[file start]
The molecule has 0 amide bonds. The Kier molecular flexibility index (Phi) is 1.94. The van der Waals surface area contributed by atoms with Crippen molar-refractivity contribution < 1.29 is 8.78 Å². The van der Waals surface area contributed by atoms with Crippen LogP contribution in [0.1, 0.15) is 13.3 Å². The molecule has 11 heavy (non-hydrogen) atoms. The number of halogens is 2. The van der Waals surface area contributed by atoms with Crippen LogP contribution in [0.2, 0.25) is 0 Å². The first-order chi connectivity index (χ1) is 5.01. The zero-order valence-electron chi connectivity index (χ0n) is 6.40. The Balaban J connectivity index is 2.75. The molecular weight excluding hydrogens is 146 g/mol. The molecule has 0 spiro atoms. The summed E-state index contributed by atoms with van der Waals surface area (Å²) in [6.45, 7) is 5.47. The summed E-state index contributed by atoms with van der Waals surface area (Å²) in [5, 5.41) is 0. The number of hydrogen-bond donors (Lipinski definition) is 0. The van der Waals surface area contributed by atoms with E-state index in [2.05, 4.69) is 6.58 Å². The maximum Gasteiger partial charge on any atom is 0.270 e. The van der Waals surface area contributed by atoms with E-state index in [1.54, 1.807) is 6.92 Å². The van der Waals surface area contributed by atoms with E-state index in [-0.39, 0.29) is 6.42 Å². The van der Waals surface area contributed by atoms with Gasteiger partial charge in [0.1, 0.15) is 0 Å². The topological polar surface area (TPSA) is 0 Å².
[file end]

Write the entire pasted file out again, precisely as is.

The molecule has 0 amide bonds. The Kier molecular flexibility index (Phi) is 1.94. The van der Waals surface area contributed by atoms with Crippen molar-refractivity contribution < 1.29 is 8.78 Å². The van der Waals surface area contributed by atoms with Crippen LogP contribution in [0.1, 0.15) is 13.3 Å². The molecule has 11 heavy (non-hydrogen) atoms. The number of halogens is 2. The van der Waals surface area contributed by atoms with Crippen LogP contribution in [0.2, 0.25) is 0 Å². The first-order chi connectivity index (χ1) is 5.01. The zero-order valence-electron chi connectivity index (χ0n) is 6.40. The Balaban J connectivity index is 2.75. The molecular weight excluding hydrogens is 146 g/mol. The molecule has 0 spiro atoms. The summed E-state index contributed by atoms with van der Waals surface area (Å²) in [6.45, 7) is 5.47. The summed E-state index contributed by atoms with van der Waals surface area (Å²) in [5, 5.41) is 0. The number of hydrogen-bond donors (Lipinski definition) is 0. The van der Waals surface area contributed by atoms with E-state index in [2.05, 4.69) is 6.58 Å². The maximum Gasteiger partial charge on any atom is 0.270 e. The van der Waals surface area contributed by atoms with E-state index in [1.54, 1.807) is 6.92 Å². The van der Waals surface area contributed by atoms with E-state index in [-0.39, 0.29) is 6.42 Å². The van der Waals surface area contributed by atoms with Gasteiger partial charge in [0.1, 0.15) is 0 Å². The topological polar surface area (TPSA) is 0 Å².